Why not use a bounce box for maps, etc? It should be alot cheaper than maildrops from LA. Of course, this doesn't get you jerky, but you could also put a month or two supply of jerky in the box and just get two or three resupplies of jerky during your trip.
i pretty much agree with chris and jack's resupply notes. however, my plans for 2003 are to not plan food maildrops at all, at least up to harpers ferry. in 2000, i found my boxes could have gone directly into hiker boxes as everything i needed or wanted was available in nearby towns or stores (where i would go anyway) at about the times i needed. of course my diet on the trail was extremely simple. gorp, noodles, jerky, powdered milk, snickers, crackers, etc.
btw - a great place to get very sturdy boxes is in dumpsters behind liquor stores. however, the size is more suited to resupply 2 hikers.
Actually I have thought of putting the maps in the box and forgoing almost any mail drops. My conncern is making the bounce box into a monster. So far I've planned a towel, soap, shampo, some town clothing, a knife shapener, tape, extra paper for journals, maybe some perscription meds, envelopes and stamps, planning guide sections, some spare lithium batteries, and some extra zip lock bags.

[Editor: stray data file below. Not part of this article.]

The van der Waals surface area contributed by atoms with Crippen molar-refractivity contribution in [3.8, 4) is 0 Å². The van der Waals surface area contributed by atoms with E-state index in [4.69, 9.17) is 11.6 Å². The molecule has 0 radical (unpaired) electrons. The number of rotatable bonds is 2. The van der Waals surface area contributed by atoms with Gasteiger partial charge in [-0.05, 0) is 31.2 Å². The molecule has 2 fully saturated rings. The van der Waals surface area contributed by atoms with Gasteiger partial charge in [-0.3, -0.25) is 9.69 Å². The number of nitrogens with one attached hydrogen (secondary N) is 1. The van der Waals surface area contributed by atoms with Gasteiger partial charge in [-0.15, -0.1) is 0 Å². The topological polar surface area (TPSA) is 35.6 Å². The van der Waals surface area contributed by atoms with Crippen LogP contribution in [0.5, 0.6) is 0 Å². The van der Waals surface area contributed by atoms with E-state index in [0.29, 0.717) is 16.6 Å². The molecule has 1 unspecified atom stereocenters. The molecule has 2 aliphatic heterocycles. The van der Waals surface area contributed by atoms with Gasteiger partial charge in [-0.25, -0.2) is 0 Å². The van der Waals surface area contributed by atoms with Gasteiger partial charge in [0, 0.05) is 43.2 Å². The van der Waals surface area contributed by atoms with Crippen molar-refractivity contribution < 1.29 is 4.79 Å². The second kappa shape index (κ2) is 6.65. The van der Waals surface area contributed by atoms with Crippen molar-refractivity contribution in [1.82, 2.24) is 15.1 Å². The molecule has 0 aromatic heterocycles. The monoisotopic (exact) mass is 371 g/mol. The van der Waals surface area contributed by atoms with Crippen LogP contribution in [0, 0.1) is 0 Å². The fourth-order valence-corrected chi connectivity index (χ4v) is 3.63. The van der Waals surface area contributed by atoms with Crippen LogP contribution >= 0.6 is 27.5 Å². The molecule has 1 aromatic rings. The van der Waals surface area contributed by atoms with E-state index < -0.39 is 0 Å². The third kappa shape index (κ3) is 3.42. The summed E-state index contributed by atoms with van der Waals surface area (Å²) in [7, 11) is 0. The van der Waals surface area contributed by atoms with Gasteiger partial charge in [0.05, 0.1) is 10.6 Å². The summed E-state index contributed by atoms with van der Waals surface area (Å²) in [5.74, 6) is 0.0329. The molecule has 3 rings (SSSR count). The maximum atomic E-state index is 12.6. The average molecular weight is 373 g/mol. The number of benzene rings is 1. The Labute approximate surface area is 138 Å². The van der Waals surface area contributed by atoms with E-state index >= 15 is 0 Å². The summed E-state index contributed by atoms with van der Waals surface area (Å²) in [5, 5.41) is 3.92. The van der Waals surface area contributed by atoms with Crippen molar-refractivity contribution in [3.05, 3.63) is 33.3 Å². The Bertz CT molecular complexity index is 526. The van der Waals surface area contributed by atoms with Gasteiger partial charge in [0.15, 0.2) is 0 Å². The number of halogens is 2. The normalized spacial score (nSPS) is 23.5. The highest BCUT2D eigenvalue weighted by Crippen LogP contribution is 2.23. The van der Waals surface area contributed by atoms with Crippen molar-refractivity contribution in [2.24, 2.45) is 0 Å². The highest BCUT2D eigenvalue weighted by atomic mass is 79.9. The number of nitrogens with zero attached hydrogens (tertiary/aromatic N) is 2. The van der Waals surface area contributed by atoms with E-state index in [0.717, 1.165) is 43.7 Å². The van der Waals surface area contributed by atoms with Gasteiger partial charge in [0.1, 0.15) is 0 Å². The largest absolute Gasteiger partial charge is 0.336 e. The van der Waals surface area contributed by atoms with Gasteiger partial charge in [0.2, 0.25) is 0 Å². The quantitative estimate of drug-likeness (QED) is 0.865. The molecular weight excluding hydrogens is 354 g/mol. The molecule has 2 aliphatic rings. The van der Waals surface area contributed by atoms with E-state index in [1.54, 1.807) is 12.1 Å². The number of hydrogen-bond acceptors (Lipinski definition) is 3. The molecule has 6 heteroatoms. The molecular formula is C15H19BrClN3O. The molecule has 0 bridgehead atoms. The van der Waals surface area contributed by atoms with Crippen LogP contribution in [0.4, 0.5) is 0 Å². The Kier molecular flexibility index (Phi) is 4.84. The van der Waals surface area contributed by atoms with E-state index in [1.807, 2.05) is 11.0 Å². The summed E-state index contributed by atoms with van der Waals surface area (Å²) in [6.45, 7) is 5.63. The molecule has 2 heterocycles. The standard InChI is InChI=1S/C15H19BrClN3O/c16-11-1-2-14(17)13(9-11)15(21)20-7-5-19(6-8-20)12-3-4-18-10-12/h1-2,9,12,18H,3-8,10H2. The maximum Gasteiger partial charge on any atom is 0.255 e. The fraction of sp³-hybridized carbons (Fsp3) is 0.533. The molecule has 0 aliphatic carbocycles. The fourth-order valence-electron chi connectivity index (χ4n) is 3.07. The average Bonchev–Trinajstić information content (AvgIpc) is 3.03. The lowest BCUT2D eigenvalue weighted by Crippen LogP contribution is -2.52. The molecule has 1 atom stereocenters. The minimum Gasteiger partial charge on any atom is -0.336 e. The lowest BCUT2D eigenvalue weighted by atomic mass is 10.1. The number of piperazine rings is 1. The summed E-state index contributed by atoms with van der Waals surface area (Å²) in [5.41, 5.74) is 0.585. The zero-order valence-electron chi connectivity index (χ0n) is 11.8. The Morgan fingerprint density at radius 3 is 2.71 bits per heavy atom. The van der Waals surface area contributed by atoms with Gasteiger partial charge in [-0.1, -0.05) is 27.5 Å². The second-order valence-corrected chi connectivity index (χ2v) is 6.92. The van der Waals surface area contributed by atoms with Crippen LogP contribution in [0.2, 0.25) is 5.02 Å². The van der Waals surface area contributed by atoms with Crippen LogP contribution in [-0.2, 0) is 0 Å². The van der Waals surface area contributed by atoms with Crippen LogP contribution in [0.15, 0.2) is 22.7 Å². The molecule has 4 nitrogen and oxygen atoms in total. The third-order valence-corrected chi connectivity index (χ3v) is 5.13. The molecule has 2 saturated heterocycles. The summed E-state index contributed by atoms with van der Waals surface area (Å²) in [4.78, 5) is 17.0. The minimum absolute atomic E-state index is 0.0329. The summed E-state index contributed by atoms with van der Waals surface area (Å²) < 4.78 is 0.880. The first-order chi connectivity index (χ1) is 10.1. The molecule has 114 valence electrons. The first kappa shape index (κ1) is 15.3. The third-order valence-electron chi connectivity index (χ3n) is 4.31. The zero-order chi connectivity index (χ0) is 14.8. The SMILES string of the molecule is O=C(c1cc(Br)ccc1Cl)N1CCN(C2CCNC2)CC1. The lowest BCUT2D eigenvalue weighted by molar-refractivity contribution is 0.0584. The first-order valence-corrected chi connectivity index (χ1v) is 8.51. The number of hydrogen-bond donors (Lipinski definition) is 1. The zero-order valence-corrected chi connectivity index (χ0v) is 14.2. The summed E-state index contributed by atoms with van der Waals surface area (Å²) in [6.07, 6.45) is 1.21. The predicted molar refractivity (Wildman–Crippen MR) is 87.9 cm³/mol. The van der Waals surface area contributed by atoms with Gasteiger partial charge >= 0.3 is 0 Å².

Another hope is with a mail drop scheduel family and friends can send the non-hiker stuff like cookies and brownies :D
As far as the cost goes you can get all of the addresses from WF's book (and I think the data book however I am not sure on that) then go to http://www.usps.com/
The postal service uses two methods to determine the cost of a package. Weight and distance, weight is obvious then distance is determined by zone which is determined by the first three numbers of your zip code. The postal service site has zone calculaters and rate charts. Should be pretty easy to use once you figure out what is going into your boxes.